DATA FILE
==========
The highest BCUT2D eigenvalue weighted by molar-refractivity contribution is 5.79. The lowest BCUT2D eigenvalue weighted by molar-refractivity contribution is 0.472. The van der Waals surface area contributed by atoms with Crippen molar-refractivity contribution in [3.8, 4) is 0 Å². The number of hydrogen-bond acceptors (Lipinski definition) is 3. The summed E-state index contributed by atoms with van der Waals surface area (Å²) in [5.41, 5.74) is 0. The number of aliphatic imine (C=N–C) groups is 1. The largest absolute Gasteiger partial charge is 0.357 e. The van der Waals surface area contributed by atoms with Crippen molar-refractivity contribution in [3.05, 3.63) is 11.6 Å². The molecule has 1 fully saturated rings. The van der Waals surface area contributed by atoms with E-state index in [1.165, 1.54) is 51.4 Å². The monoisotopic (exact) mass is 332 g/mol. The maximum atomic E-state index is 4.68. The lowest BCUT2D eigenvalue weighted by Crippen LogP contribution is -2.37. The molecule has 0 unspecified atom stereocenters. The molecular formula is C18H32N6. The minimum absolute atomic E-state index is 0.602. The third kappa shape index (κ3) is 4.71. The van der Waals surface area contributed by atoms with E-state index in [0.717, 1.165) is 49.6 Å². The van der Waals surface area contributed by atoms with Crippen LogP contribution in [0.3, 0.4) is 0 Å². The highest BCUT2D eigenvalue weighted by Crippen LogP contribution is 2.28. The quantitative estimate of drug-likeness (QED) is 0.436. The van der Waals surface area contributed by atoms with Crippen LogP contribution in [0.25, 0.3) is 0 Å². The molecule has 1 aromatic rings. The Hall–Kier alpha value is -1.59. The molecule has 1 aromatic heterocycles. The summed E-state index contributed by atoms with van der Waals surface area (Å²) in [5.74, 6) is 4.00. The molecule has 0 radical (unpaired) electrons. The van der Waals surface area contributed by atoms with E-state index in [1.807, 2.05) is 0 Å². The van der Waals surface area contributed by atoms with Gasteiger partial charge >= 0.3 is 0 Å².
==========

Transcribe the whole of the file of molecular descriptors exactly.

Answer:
The highest BCUT2D eigenvalue weighted by molar-refractivity contribution is 5.79. The lowest BCUT2D eigenvalue weighted by molar-refractivity contribution is 0.472. The van der Waals surface area contributed by atoms with Crippen molar-refractivity contribution in [3.8, 4) is 0 Å². The number of hydrogen-bond acceptors (Lipinski definition) is 3. The summed E-state index contributed by atoms with van der Waals surface area (Å²) in [5.41, 5.74) is 0. The number of aliphatic imine (C=N–C) groups is 1. The largest absolute Gasteiger partial charge is 0.357 e. The van der Waals surface area contributed by atoms with Crippen molar-refractivity contribution in [3.05, 3.63) is 11.6 Å². The molecule has 1 fully saturated rings. The van der Waals surface area contributed by atoms with E-state index in [1.165, 1.54) is 51.4 Å². The monoisotopic (exact) mass is 332 g/mol. The maximum atomic E-state index is 4.68. The lowest BCUT2D eigenvalue weighted by Crippen LogP contribution is -2.37. The molecule has 0 unspecified atom stereocenters. The molecular formula is C18H32N6. The minimum absolute atomic E-state index is 0.602. The third kappa shape index (κ3) is 4.71. The van der Waals surface area contributed by atoms with E-state index in [0.717, 1.165) is 49.6 Å². The van der Waals surface area contributed by atoms with Crippen LogP contribution in [0.3, 0.4) is 0 Å². The highest BCUT2D eigenvalue weighted by Crippen LogP contribution is 2.28. The quantitative estimate of drug-likeness (QED) is 0.436. The van der Waals surface area contributed by atoms with Crippen LogP contribution in [0.25, 0.3) is 0 Å². The molecule has 1 aromatic rings. The Hall–Kier alpha value is -1.59. The molecule has 1 aromatic heterocycles. The summed E-state index contributed by atoms with van der Waals surface area (Å²) in [5.74, 6) is 4.00. The molecule has 0 radical (unpaired) electrons. The van der Waals surface area contributed by atoms with E-state index in [1.807, 2.05) is 0 Å². The van der Waals surface area contributed by atoms with Gasteiger partial charge >= 0.3 is 0 Å².